The Essential Guide To Setting Up Your Dining Room

. December 23, 2016 .

When it comes to creating a social space in your home, the dining room is almost as important as the living room. It’s where you have those how-was-your-day conversations, get together with family and friends, and revisit grandma’s recipes. So, other than reflect your style, your dining room must also be super comfortable. Here, we take a look at some common problems people face when setting up this space, and share tips on how to deal with them.

I have a really small dining area. How do I keep us from from elbowing each other during a meal? 
Small spaces are always a challenge, especially when you’re faced with the possibility of having a soup spoon shoved up someone’s nose. To avoid such situations, start by swapping your dining chairs with armless ones. This will make your space look less congested and will leave you with more elbow room. You might also want to consider a round dining table, as they make the perimeter of a room seem larger and create more distance between diners. 

My walls are marred from all the times my dining chairs have been pushed against them. How can I avoid this from happening?
It’s always a good idea to keep at least 36 inches of space between your walls and your table, so diners can get up easily, without ruining your walls. If the size of your room permits it, try and maintain 42-48 inches of space for an airier feel.

I love having people over, but always run out of space for people and dishes. Help?
If the size of your party normally exceeds six people, avoid circular tables as they can make it really difficult for people to have a conversation. Instead, opt for a large rectangular table or an expandable table that extends or contracts as required. Also, get yourself a sideboard. Other than keeping all your crockery neat and organised, the surface can double as a buffet or service counter - perfect for when you want to show off your culinary prowess.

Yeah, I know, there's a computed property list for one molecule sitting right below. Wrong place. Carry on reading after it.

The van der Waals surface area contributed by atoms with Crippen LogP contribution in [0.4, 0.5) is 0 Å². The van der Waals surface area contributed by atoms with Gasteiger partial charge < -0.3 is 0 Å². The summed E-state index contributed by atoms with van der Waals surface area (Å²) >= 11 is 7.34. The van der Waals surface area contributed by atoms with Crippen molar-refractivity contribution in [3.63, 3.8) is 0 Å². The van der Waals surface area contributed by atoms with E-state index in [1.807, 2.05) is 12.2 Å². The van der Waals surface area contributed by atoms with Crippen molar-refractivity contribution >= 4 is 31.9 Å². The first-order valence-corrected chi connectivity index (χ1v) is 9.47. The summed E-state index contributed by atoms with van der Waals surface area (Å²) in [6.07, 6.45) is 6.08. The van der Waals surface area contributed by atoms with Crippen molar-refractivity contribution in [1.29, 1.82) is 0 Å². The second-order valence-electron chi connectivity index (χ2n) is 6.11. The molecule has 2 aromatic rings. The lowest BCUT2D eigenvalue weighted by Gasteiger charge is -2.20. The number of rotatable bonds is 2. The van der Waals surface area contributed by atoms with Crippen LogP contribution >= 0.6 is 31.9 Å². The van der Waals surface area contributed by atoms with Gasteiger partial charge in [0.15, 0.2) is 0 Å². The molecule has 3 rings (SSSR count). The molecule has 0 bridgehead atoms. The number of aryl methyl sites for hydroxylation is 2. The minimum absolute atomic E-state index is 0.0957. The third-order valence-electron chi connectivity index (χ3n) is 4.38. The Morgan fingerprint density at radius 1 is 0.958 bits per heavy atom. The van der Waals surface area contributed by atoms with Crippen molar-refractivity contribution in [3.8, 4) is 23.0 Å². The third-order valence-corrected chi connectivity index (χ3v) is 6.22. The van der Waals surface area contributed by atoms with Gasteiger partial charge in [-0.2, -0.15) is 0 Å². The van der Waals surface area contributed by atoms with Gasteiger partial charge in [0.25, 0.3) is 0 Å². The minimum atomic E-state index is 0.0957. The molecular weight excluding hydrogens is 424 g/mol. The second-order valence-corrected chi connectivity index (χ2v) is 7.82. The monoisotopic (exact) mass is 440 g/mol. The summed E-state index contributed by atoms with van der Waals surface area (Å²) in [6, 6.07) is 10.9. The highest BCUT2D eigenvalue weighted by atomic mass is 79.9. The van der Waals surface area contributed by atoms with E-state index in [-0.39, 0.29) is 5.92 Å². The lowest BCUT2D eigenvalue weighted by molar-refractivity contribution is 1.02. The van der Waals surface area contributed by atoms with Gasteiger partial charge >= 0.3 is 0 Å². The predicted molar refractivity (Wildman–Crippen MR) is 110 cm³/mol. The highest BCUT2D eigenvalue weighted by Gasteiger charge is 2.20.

I have a large dining room, because of which my furniture seems to float. What can I do?
To anchor your furniture, start by centring your dining table to your room. This way, you’ll know where to place your chairs, sideboard and lighting, and your furniture won’t look like it’s floating in space. Add decorative accents and storage units to the rest of your space, to up its charm and function.

My husband and I have just moved into our new home. It’s tiny, but perfect for the two of us. How can I set-up a dining space that doesn’t eat into my living room?
If you don’t have people over often, you could think of creating an eat-in kitchen. An eat-in kitchen or breakfast nook is designed in or close to the kitchen, leaving your living room free. If you’d like to add more room, you can also add benches instead of chairs to one, two, or three sides of your nook. Where possible, try and design your nook by a window for a warm, cosy feel. Alternatively, add large wall mirrors to create the illusion of more space.

Have tips and tricks of your own to share? Or a question you'd like to ask? Post a comment below. We're all ears.

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